Earth Today | Stakeholders welcome regional deliberations on special 1.5 report
LOCAL STAKEHOLDERS have welcomed news that the Caribbean Community (CARICOM) is to consider the recently approved Summary for Policymakers (SPM) of the Special Report on Global Warming of 1.5 degrees Celsius, ahead of the international climate talks in Poland in December.
Information from the CARICOM Secretariat is that CARICOM members will participate in preparatory meetings for the upcoming December Conference of the Parties to the United Nations Framework Convention on Climate Change, between November 12 and 14, in Barbados.
The CARICOM meeting - which will take the form of a two-day technical meeting and a one-day ministerial - is to, among other things, consider the SPM and a statement issued post the event.
"I think it is a good thing that CARICOM is recognising the report and examining its significance for the Caribbean, because it has particularly significant findings for the region and, of course, there is the history of the report and the strong link to Caribbean efforts," noted Professor Michael Taylor, dean of the Faculty of Science and Technology, UWI, Mona,? and coordinating lead author for the special report.
"What I am hoping is that some of those significant findings, which carry stronger and different messages than we have previously heard on climate change, will come home to the regional leadership and spiral into more action within their respective countries and on the global scene," he said.
"After we recognise the report and make the statement, we now need to take the report and make the report work for us - with mainstreaming, planning, mitigation and adaptation, which is what this report is saying is needed in the region. We need to begin to see that. But also we need to step up the global lobby," Taylor, who also has responsibility for the Climate Studies Group Mona, and is one of the drafting authors for the SPM, said further.
CARICOM meeting good news for islands
Development communications consultant Indi Mclymont-Lafayette, who has followed and participated in the international climate talks as a journalist and civil society advocate, agreed with Taylor.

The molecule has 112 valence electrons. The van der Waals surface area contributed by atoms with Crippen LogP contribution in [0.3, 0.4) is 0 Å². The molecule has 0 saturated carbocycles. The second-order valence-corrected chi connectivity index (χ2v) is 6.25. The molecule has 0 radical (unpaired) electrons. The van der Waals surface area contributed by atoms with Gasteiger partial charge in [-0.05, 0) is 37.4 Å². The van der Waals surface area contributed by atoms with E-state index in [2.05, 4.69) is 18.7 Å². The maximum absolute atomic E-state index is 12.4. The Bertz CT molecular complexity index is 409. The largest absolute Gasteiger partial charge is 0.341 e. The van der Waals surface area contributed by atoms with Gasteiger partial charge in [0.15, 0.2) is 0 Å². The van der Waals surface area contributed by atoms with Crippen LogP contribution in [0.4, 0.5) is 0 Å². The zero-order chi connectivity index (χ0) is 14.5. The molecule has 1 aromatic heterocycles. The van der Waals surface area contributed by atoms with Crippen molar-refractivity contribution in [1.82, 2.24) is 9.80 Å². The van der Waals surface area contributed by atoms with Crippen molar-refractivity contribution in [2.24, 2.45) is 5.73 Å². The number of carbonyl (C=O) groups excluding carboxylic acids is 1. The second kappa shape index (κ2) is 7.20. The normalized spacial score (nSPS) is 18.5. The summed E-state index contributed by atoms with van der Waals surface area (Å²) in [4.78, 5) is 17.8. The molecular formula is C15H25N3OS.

"It's good news that the dialogue is starting. The key now is what actions will come out of that and how other stakeholders and decision-makers will be mobilised to support the efforts," said Mclymont-Lafayette, who is managing director for Change Communications.
Their sentiments were echoed by head of Environmental Solutions Limited, Eleanor Jones, herself a development and environmental management professional.
"I am pleased, as the findings are critical for us in the Caribbean. Development in each territory has been set back almost annually by extreme weather events - floods, drought, storms, hurricanes. Budgets are derailed and development funds from national budgets, as well as external assistance, have to be diverted to reconstruction and response. Domestic and export agriculture and livelihoods suffer. Flooding is pervasive. Extended dry seasons are also occurring more frequently. Climate variability and change will exacerbate these conditions," she said.
"Our goal for poverty reduction will continue to be stymied, as individual losses are not compensated by insurance. We pay scant attention as governments to the true cost of these events to individual citizens, as well as public assets. If I lose my crops, I lose 100 per cent of expected income, no matter how small," Jones added.
"Building climate resilience starts with understanding and acceptance of climate risk. It is important that leaders in CARICOM begin true conversation towards genuine and sustained action on what is the 'new normal' for our countries and citizens, as well as for all small island developing states (SIDS) and the rest of the world," she said further.
SIDS are counted among the most vulnerable to a changing climate, with the devastation of the last hurricane season proof of the Caribbean's own susceptibility to impacts of extreme weather and sea level rise. There is, too, the prevailing risk to health, given increasing temperatures that fuel the prevalence of vector-borne diseases, such as dengue.
"Every aspect of our lives must be factored into building adaptation and coping strategies. Knowledge is power. The information has been presented to us in stark terms. We must adopt and apply it as best we can and with a great sense of urgency," Jones noted.
The Special Report on Global Warming of 1.5 degrees Celsius was approved by the Intergovernmental Panel on Climate Change on October 6 in Incheon, Korea. It is to be a key scientific input into the global climate talks set for December 2-14 in Katowice, Poland, which will see the review of the Paris Agreement.